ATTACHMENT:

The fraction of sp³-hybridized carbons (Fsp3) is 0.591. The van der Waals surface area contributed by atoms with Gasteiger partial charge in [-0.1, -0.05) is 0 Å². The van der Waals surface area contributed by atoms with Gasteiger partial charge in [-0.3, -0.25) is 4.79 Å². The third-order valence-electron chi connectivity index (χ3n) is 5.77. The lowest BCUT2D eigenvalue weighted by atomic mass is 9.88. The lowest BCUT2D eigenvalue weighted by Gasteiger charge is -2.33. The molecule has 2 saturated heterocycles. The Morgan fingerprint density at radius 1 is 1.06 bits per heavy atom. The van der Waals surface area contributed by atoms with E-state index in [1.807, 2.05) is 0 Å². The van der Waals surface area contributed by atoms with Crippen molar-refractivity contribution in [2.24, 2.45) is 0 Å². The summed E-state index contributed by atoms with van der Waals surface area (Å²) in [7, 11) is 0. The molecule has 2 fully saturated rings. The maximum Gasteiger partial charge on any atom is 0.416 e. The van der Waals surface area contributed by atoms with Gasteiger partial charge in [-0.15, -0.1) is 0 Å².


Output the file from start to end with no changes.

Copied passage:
The fraction of sp³-hybridized carbons (Fsp3) is 0.591. The van der Waals surface area contributed by atoms with Gasteiger partial charge in [-0.1, -0.05) is 0 Å². The van der Waals surface area contributed by atoms with Gasteiger partial charge in [-0.3, -0.25) is 4.79 Å². The third-order valence-electron chi connectivity index (χ3n) is 5.77. The lowest BCUT2D eigenvalue weighted by atomic mass is 9.88. The lowest BCUT2D eigenvalue weighted by Gasteiger charge is -2.33. The molecule has 2 saturated heterocycles. The Morgan fingerprint density at radius 1 is 1.06 bits per heavy atom. The van der Waals surface area contributed by atoms with E-state index in [1.807, 2.05) is 0 Å². The van der Waals surface area contributed by atoms with Crippen molar-refractivity contribution in [2.24, 2.45) is 0 Å². The summed E-state index contributed by atoms with van der Waals surface area (Å²) in [7, 11) is 0. The molecule has 2 fully saturated rings. The maximum Gasteiger partial charge on any atom is 0.416 e. The van der Waals surface area contributed by atoms with Gasteiger partial charge in [-0.15, -0.1) is 0 Å².